As I said before, there was also a matter of proof of concept. In going with the E32 rear trailing arms, the offset of the wheels is brought in from et46 to et38 or so. I’ve already confirmed that the e28 halfshafts fit together with the drive flanges on the e32. The big difference between the two is the number of teeth on the wheels for the ABS system. Happily, that won’t be a problem. Here’s the photo from the thread my friend sent me that confirms the dimensions are similar enough to work together. If this were an e28 it’d be a different story. As near as I can tell from a few hours of searching, no one has tried this combo in an e21 yet. Hopefully I’ll be successful. Cheers!

So again with the small victories and ideas moving forward, but finally got the motor on the stand and pulled/labelled the harness to start modifying it to be a manual harness. In terms of rewrapping the harness, what do people normally use that looks fairly OEM? Open to ideas.

I only got so far as removing the power steering components, harness, and valve cover last night before I had to stop to clean up the mess of coolant I made. Sorry about the photo quality, something’s going on with my phone that’s been making it worse and worse. Confirmed from the VIN on the back of the block that the block has been an automatic block all of its life. Time to change that!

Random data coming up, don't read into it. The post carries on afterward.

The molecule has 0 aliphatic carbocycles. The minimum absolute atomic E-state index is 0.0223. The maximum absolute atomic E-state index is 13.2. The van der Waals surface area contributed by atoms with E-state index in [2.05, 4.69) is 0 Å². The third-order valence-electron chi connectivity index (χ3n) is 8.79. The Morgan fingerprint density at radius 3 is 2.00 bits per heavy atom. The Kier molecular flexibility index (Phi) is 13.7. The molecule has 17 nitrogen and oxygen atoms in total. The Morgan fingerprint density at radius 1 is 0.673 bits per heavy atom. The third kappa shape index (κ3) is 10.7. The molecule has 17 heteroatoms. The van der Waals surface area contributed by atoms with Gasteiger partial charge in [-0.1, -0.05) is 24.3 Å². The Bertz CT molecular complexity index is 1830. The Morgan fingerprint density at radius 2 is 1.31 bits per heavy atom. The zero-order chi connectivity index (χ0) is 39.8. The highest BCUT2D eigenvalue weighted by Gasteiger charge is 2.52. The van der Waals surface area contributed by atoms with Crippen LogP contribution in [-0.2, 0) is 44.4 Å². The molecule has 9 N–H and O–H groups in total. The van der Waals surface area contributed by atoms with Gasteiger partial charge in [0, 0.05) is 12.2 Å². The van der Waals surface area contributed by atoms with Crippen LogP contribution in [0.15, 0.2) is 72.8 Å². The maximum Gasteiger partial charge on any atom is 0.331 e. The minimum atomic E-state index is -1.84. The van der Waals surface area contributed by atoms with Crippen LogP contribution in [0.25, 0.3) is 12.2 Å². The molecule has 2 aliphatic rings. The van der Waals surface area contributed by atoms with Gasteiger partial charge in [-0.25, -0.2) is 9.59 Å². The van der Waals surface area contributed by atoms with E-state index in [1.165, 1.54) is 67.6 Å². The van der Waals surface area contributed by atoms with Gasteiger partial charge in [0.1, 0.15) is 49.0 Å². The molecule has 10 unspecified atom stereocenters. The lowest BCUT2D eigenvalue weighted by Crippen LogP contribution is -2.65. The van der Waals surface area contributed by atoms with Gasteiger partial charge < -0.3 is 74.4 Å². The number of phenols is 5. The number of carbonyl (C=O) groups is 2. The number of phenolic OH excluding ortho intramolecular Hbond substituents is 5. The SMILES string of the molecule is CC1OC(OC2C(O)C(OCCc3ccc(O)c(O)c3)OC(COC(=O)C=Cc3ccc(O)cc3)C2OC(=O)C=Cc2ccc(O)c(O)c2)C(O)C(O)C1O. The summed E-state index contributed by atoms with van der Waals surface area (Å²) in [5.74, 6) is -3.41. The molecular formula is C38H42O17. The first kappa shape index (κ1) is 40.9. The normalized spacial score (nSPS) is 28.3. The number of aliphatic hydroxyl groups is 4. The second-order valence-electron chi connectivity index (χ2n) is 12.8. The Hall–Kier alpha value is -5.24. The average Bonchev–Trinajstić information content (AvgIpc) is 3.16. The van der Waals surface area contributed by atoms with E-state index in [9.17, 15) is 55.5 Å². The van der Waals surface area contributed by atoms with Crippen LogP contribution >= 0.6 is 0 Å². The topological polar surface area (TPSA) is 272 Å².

Keeping with my theme of vehicular ADHD I picked up a spare cluster from a parts car while I was looking for a spare fusebox connector. Sadly there were no e21s locally that still had a fusebox, let alone a connector in decent shape. If I have to use mine I will, but I’d prefer to have the wiring more or less squared away before I drop it in the car. While I was dismantling it and staring at my still half finished dash I came up with this idea for the auxiliary gauges.

I’m not a huge fan of the zender pod, because while it has excellent placement for visual use it blocks air vents and almost never looks like it was meant to be there in my opinion. So I’ll 3D print this and fumble around a bit until I can get it to line up well with the dash, look like it belongs, and then fiberglass the lot of it to make a single cohesive piece. Who needs the seatbelt warning light anyhow?